L.J. – Sun Yat Sen idealized a democracy, but also defended the State’s obligation to guarantee the well-being of the population. It was a rather imperfect democracy in which, for example, only men could vote. Between 1911 – when the last dynasty fell – and 1949 – when Communism took power – the country was a republic with civil wars, there were many problems and it never worked. Then came Communism and what the party calls a democratic dictatorship was implemented, which means that the PCC – which sees itself as a democratic entity – exercises the dictatorship in representation of the majority. However, when the UN Declaration of Human Rights was drafted, one of the main drafters was Chinese and was representing the Republic of China, pre-1949. This means that China’s vision regarding this issue was very much in line with the vision of the rest of the international community.

– Beijing argues that it has a different notion.

L.J. – Everything changed with the Chinese Communist Party, which claims to have been the one who ensured human rights to the country and that the most important thing is to live with dignity. The party advocates that it lifted the population out of hunger and poverty. Most of those who disagree with this view are in prison.

– Returning to the subject of humiliation, he attests that Beijing’s persistence in ‘unification’ has its origins in this idea. Is there a desire for revenge?

L.J. – Since 1949, China has had three approaches to international relations. Mao fought to export the Revolution, to encourage other peoples to make their own; for Deng, the priority was prosperity; with Xi, we see an assertive China that wants to assert itself as a great power.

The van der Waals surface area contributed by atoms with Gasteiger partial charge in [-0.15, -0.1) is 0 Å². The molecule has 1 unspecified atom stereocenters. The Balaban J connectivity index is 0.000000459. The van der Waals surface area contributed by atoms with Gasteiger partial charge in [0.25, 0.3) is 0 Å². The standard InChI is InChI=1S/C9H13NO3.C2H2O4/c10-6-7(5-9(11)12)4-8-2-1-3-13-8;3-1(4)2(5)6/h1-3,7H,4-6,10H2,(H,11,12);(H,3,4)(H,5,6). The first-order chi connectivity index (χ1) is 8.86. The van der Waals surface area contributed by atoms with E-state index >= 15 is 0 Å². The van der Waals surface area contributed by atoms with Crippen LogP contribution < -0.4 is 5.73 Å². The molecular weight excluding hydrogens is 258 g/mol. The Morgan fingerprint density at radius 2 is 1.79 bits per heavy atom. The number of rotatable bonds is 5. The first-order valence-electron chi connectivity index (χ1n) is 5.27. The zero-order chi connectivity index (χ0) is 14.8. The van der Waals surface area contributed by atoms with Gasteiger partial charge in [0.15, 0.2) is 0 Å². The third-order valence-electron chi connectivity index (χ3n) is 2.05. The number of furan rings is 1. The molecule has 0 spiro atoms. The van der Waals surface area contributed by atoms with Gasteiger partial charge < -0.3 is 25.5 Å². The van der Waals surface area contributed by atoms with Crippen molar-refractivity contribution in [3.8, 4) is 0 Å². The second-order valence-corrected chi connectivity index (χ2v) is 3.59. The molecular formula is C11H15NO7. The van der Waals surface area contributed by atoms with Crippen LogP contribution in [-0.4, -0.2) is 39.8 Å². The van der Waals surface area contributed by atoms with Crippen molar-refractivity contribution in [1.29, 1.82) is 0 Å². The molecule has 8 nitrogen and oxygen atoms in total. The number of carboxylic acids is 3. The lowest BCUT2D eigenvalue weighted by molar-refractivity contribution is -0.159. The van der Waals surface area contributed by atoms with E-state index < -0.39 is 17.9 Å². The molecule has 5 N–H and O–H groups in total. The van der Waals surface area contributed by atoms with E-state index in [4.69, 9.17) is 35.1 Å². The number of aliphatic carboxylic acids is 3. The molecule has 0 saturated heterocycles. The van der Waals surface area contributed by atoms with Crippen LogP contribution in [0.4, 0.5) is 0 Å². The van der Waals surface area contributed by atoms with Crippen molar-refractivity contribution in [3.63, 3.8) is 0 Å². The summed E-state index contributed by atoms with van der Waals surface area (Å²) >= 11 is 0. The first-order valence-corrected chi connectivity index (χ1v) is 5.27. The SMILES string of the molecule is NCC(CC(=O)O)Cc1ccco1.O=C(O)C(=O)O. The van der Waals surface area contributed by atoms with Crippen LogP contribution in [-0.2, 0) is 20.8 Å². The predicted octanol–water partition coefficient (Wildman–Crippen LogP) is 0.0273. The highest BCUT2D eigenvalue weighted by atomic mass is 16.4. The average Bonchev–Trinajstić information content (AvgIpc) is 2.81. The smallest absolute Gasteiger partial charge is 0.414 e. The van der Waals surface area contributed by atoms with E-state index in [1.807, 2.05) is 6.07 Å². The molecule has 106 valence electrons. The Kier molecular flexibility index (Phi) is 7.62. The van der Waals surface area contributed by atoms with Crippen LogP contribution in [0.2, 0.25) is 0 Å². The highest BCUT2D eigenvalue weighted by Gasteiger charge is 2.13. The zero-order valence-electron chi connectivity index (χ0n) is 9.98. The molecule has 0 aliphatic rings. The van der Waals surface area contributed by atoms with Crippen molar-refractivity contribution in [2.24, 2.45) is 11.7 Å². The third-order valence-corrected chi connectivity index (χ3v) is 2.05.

– Hong Kong made that clear.

L.J. – What happened was tragic and did not start in 2019 with the protests or in 2020 with the National Security Act. We are witnessing the progressive erosion of what the people of Hong Kong thought they would have for 50 years – autonomy.

– Could it have been a dangerous move?

L.J. – I don’t think Xi Jinping loses hours of sleep thinking that China may have appeared that it is not trustworthy because he violated the agreement. At the end of the day, they will always say that Hong Kong belongs to the country and that it was stolen by the British through unfair deals, that they were very good for not having regained the region by force beforehand, that it is a domestic affair and that England is the guilty. This is Beijing’s vision. With Macau it was different. Portugal wanted to hand over the region, but China, which was in the grip of the Cultural Revolution, refused. In addition, there is the Greater Bay plan, of which Hong Kong will only be a part. Do you think Beijing is concerned that Amnesty International has abandoned the region?